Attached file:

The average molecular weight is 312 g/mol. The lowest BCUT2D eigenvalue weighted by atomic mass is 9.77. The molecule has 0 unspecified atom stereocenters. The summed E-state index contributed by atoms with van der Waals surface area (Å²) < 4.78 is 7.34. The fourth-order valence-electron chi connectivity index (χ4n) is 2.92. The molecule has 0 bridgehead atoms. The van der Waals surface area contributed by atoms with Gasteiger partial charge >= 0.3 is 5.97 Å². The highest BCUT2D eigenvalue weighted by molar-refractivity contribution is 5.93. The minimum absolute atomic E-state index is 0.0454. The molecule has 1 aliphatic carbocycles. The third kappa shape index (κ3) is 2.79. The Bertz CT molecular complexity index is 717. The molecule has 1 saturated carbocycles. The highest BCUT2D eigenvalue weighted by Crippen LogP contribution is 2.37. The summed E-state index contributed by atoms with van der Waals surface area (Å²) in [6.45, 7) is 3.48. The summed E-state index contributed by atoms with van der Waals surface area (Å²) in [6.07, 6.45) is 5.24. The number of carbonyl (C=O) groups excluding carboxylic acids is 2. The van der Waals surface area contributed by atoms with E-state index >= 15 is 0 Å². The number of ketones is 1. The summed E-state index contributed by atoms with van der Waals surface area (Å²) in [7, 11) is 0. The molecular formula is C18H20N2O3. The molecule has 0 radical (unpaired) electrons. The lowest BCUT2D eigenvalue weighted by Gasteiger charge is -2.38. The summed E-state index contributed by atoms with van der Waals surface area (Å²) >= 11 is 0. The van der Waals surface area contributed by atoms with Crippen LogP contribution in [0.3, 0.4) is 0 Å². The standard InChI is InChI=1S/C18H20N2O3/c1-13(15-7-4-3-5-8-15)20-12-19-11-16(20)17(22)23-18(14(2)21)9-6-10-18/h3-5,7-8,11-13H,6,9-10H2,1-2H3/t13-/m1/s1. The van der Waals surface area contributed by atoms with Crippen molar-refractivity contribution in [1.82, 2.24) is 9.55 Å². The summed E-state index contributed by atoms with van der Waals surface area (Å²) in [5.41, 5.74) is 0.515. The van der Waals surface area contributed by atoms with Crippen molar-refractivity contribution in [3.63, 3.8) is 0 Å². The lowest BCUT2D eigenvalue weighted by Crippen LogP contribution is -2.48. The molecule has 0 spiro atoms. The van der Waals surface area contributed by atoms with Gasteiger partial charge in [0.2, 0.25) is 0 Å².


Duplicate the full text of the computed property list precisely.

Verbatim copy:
The average molecular weight is 312 g/mol. The lowest BCUT2D eigenvalue weighted by atomic mass is 9.77. The molecule has 0 unspecified atom stereocenters. The summed E-state index contributed by atoms with van der Waals surface area (Å²) < 4.78 is 7.34. The fourth-order valence-electron chi connectivity index (χ4n) is 2.92. The molecule has 0 bridgehead atoms. The van der Waals surface area contributed by atoms with Gasteiger partial charge >= 0.3 is 5.97 Å². The highest BCUT2D eigenvalue weighted by molar-refractivity contribution is 5.93. The minimum absolute atomic E-state index is 0.0454. The molecule has 1 aliphatic carbocycles. The third kappa shape index (κ3) is 2.79. The Bertz CT molecular complexity index is 717. The molecule has 1 saturated carbocycles. The highest BCUT2D eigenvalue weighted by Crippen LogP contribution is 2.37. The summed E-state index contributed by atoms with van der Waals surface area (Å²) in [6.45, 7) is 3.48. The summed E-state index contributed by atoms with van der Waals surface area (Å²) in [6.07, 6.45) is 5.24. The number of carbonyl (C=O) groups excluding carboxylic acids is 2. The van der Waals surface area contributed by atoms with E-state index >= 15 is 0 Å². The number of ketones is 1. The summed E-state index contributed by atoms with van der Waals surface area (Å²) in [7, 11) is 0. The molecular formula is C18H20N2O3. The molecule has 0 radical (unpaired) electrons. The lowest BCUT2D eigenvalue weighted by Gasteiger charge is -2.38. The summed E-state index contributed by atoms with van der Waals surface area (Å²) >= 11 is 0. The van der Waals surface area contributed by atoms with Crippen LogP contribution in [0.3, 0.4) is 0 Å². The standard InChI is InChI=1S/C18H20N2O3/c1-13(15-7-4-3-5-8-15)20-12-19-11-16(20)17(22)23-18(14(2)21)9-6-10-18/h3-5,7-8,11-13H,6,9-10H2,1-2H3/t13-/m1/s1. The van der Waals surface area contributed by atoms with Crippen molar-refractivity contribution in [1.82, 2.24) is 9.55 Å². The summed E-state index contributed by atoms with van der Waals surface area (Å²) in [5.41, 5.74) is 0.515. The van der Waals surface area contributed by atoms with Crippen molar-refractivity contribution in [3.63, 3.8) is 0 Å². The lowest BCUT2D eigenvalue weighted by Crippen LogP contribution is -2.48. The molecule has 0 spiro atoms. The van der Waals surface area contributed by atoms with Gasteiger partial charge in [0.2, 0.25) is 0 Å².